State Department Recognizes 10 Youths as Emerging Young Leaders

Each year, the Emerging Young Leaders Award program at the State Department recognizes 10 young people, ages 18-25, from around the world for their courage in resolving conflict, promoting security and creating economic opportunity in challenging environments.

Mark Taplin, acting assistant secretary for Educational and Cultural Affairs, said older people often complain about millennials being self-absorbed, but he added that does not apply to these 10.

“Our honorees are climbing mountains that other 20-somethings would typically not do. They’re ascending to new heights through courage and conviction that few would aspire to reach, and especially at their age,” Taplin said.

Victim to changemaker

Some of the winners come from dangerous and difficult places, such as Moises Salazar Vila of Callao, Peru, who developed a mobile app to fight crime. He told VOA he went from being a victim of crime to a changemaker.

“Several times I have very bad experience with criminals,” Salazar Vila said. “So when I was working when I was young, I realized that maybe I can do something against this kind of problem.”

He said at first he tried to learn about computer programming languages and platforms on the internet, but he was stymied by “economical problems.” So he attempted to teach himself and “discovered my way and find out how to develop this kind of applications, in this case, Reach, for crime, but I also have another project.”

Salazar Vila said he ended up doing this on his own, but “I feel like I must do it. It was a big thing. But I feel like if I have a chance to do something against this, I must do it.”​

​Positive change

Amel Mohandi helped children with cancer and created a web TV program for youth. She told VOA she is honored to represent Algeria.

“My inspiration for doing my project is to make a positive change in my community and make young people in communication,” Mohandi said. “So in the future I hope that my web TV becomes a platform for different organizations. That we can talk about sensitive and different humanitarian causes like refugees, children, women, and young people because I believe that young people are the future of Algeria.”

Asked about what she thinks the situation will be like for girls and women in Afghanistan 10 years from now, Gharsanay IbnulAmeen told VOA she is very optimistic.

“We are giving leadership workshops to girls age 14-19 that [as] women, they find their potential and then this project is a path or a way for them to see their capabilities, to build upon those skills, to make the changes possible, to dream big, to take actions, to be the policy makers, be the leaders,” IbnulAmeen said.

Despite formidable challenges, the young winners envision a bright future, with youth on every continent leading the way.

The winners are:

Naomi Bugre of Malta. Bugre, an activist since age 16, is a law student and involved in issues including minority and human rights, and the rights of children and refugees, in Malta and across Europe.
Chamathya Fernando of Sri Lanka. Fernando’s efforts involve the causes behind gender-based violence. She also focuses on youth issues, including education, skills development, reproductive health and rights, and combating racial discrimination and extremism.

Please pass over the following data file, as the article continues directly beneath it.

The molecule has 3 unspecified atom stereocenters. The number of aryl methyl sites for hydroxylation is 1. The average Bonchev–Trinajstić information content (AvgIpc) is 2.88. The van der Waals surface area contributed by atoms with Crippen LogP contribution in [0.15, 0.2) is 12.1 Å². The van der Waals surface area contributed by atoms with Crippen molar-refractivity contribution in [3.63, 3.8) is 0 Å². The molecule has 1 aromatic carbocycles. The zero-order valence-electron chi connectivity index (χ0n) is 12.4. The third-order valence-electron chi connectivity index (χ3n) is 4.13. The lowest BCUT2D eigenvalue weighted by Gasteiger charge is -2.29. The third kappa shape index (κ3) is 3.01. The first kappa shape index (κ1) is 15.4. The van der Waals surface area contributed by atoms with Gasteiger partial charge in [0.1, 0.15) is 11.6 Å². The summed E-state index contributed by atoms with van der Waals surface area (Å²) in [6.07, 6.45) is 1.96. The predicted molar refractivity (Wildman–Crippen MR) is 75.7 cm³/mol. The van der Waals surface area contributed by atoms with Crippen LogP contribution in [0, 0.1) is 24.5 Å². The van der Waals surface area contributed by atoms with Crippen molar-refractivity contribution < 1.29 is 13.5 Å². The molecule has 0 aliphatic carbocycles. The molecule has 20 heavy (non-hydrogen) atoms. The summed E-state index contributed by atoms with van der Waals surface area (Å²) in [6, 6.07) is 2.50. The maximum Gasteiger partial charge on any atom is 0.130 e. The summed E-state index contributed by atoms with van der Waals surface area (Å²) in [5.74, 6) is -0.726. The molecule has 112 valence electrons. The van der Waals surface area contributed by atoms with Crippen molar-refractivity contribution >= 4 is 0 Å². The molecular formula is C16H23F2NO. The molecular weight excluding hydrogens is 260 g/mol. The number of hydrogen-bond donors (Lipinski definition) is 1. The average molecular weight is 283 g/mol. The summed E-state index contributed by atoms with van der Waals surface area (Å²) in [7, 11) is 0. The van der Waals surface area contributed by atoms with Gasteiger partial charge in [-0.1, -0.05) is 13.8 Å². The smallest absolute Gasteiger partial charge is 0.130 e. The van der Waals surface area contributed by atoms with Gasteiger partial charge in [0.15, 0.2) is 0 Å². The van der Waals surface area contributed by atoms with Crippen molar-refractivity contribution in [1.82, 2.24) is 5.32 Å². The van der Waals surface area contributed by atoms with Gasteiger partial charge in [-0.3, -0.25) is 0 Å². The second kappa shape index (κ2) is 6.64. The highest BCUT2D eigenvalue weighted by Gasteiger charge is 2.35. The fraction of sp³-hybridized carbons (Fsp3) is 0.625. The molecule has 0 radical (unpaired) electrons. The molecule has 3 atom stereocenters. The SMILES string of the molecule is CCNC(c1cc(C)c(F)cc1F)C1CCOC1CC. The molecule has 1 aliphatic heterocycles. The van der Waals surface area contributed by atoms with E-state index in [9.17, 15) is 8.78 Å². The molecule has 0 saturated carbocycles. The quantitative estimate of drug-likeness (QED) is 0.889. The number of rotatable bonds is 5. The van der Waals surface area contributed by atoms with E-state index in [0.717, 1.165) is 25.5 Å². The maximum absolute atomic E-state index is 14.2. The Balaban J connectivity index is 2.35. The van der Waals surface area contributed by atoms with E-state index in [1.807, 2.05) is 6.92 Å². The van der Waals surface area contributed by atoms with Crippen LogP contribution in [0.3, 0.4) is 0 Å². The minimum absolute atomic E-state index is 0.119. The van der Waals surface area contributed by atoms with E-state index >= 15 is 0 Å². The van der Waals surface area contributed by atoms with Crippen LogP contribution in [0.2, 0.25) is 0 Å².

IbnulAmeen of Afghanistan. IbulAmeen organized the Afghan Girls Leadership Program and co-founded the Global Youth Development Initiative, which connects students and professional and peer mentors from across the world. Currently, she is a law student at the American University in Afghanistan.
Raj Kumar of Pakistan. Kumar became an active member of the Pakistan-U.S. Alumni Network following his participation in the State Department-sponsored Global Undergraduate Exchange Program in 2013. He secured grants totaling $10,000 for projects focusing on countering violent extremist voices.
Quyên Lưu of Vietnam. Quyên uses social media and creative arts to engage Vietnamese youth on key issues, such as raising awareness among Vietnamese youth about the government budgeting process and calling for greater transparency.
Mohandi of Algeria. Mohandi is active in protecting and promoting children’s rights, and founded a volunteer group to help children suffering from cancer.
Jahongir Olimov of Tajikistan. Jahongir works to fight violent extremism and radicalization in his conservative Rasht Valley region by implementing projects in the most vulnerable regions of Tajikistan reaching thousands of youth. He focused educational activities on the basics of the ideologies that lead to violent extremism, radicalism and terrorism.
Noé Petitjean of Belgium. Petitjean founded Our Shared Difference, an intercultural and interfaith project gathering youth from different cultural backgrounds to address the challenges of refugee integration in Europe.
Salazar Vila of Peru. Salazar Vila was born in the province of Callao, where the provincial government has declared a state of emergency more than five times because of high levels of crime. He created a mobile app called Reach that allows users to report criminal activity in real-time.
Hanna Tams of Jerusalem. Tams has been involved in youth engagement since 2012, when he established the Douban Dance Company in Jerusalem. Through his dance company, Hanna serves Palestinian youth who are at significantly higher risk of destructive behaviors than their peers in Israel and the West Bank.

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